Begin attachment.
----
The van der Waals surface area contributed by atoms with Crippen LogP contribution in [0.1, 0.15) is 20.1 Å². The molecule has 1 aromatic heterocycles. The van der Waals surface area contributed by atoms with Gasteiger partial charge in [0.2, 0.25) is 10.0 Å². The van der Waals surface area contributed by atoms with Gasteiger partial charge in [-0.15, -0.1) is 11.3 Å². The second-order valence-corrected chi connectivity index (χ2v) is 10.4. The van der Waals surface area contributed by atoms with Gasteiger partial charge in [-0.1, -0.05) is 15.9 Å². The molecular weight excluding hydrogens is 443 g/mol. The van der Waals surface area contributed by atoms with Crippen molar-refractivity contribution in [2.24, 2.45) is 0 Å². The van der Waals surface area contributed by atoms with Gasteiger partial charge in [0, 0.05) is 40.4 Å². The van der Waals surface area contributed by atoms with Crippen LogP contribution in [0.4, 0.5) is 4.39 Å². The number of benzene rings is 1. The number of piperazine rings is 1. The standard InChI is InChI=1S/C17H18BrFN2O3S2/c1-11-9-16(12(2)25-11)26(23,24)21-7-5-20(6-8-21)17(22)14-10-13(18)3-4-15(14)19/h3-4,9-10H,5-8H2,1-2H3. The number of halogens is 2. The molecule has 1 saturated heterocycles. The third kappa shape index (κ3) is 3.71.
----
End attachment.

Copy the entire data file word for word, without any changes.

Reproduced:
The van der Waals surface area contributed by atoms with Crippen LogP contribution in [0.1, 0.15) is 20.1 Å². The molecule has 1 aromatic heterocycles. The van der Waals surface area contributed by atoms with Gasteiger partial charge in [0.2, 0.25) is 10.0 Å². The van der Waals surface area contributed by atoms with Gasteiger partial charge in [-0.15, -0.1) is 11.3 Å². The second-order valence-corrected chi connectivity index (χ2v) is 10.4. The van der Waals surface area contributed by atoms with Gasteiger partial charge in [-0.1, -0.05) is 15.9 Å². The molecular weight excluding hydrogens is 443 g/mol. The van der Waals surface area contributed by atoms with Crippen molar-refractivity contribution in [2.24, 2.45) is 0 Å². The van der Waals surface area contributed by atoms with Gasteiger partial charge in [0, 0.05) is 40.4 Å². The van der Waals surface area contributed by atoms with Crippen LogP contribution in [0.4, 0.5) is 4.39 Å². The number of benzene rings is 1. The number of piperazine rings is 1. The standard InChI is InChI=1S/C17H18BrFN2O3S2/c1-11-9-16(12(2)25-11)26(23,24)21-7-5-20(6-8-21)17(22)14-10-13(18)3-4-15(14)19/h3-4,9-10H,5-8H2,1-2H3. The number of halogens is 2. The molecule has 1 saturated heterocycles. The third kappa shape index (κ3) is 3.71.